It is argued in the literature that BD approaches GR in the limit [24]. The crucial point behind this argument is that when the parameter , the field equations seem to show that and hence

(1)
(2)

where is Newton’s gravitational constant, is the Einstein tensor and assume natural unit where . However, there are some examples [25, 26, 27, 28, 29, 30, 31, 32, 33, 34, 35, 36, 37, 38, 39, 40] where exact solutions can not be continuously deformed into the corresponding GR solutions by taking the limit. Their asymptotic behavior differs exactly because these solutions do not decay as Eq. (1) but instead as

(3)

Our particular solution, to be developed in section 4, has the novelty of having the appropriate asymptotic behavior given by Eq. (1) (see Eq. (31)) but no GR limit.

The paper is organized as follows. In section 2 we briefly describe the system and its equation of motion. In section 3 we review the general solution discovered by Gurevich et al. In section 4 and 5 we present our solution and develop the perturbation over this specific background, respectively. In section (6) we perform a dynamical system analysis of the system and finally in section 7 we end with some final remarks.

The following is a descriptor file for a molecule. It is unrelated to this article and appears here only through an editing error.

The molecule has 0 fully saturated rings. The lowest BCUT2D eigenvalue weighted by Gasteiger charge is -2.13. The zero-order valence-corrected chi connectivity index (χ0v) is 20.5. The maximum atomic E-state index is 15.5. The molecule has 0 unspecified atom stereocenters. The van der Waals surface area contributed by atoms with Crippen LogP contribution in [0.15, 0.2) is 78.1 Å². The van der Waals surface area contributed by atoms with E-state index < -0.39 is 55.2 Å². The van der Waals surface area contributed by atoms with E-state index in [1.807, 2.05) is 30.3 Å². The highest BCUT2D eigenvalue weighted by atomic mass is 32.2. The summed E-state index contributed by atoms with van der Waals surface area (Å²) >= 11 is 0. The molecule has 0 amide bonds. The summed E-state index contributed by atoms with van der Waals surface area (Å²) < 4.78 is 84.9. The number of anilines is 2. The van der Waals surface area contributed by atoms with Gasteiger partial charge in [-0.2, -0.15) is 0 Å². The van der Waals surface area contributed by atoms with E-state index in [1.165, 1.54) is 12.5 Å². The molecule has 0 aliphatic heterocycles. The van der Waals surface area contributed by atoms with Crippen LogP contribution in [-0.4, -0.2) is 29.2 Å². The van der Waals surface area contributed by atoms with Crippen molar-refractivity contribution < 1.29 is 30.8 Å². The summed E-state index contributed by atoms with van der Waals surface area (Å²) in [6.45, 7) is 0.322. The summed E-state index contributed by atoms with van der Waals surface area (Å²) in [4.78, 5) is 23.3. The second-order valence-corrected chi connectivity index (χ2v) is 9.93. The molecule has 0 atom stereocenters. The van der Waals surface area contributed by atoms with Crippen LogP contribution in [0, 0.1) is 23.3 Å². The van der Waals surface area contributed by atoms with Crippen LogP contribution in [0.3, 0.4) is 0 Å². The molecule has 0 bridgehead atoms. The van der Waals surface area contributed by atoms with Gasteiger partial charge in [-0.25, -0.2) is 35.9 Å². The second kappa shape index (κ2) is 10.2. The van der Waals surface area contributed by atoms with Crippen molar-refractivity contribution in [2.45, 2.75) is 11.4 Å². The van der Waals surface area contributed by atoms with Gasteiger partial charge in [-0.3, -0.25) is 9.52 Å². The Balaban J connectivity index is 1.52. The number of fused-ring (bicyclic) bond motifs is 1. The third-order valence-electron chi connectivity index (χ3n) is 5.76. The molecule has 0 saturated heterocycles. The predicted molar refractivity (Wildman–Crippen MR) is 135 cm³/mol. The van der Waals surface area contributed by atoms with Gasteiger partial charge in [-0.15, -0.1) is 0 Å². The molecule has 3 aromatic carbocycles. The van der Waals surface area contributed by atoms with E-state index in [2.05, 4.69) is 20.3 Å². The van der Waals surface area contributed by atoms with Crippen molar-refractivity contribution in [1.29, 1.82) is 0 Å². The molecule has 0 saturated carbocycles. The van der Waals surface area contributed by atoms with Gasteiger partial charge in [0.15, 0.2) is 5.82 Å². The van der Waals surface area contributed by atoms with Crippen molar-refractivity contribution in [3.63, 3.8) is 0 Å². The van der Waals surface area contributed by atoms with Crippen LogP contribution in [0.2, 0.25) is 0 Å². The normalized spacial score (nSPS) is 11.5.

2 The classical equations of motion

In Brans-Dicke theory the scalar field is understood as part of the geometrical degrees of freedom. This theory has a non-minimal coupling between gravity and the scalar field. The action reads

(4)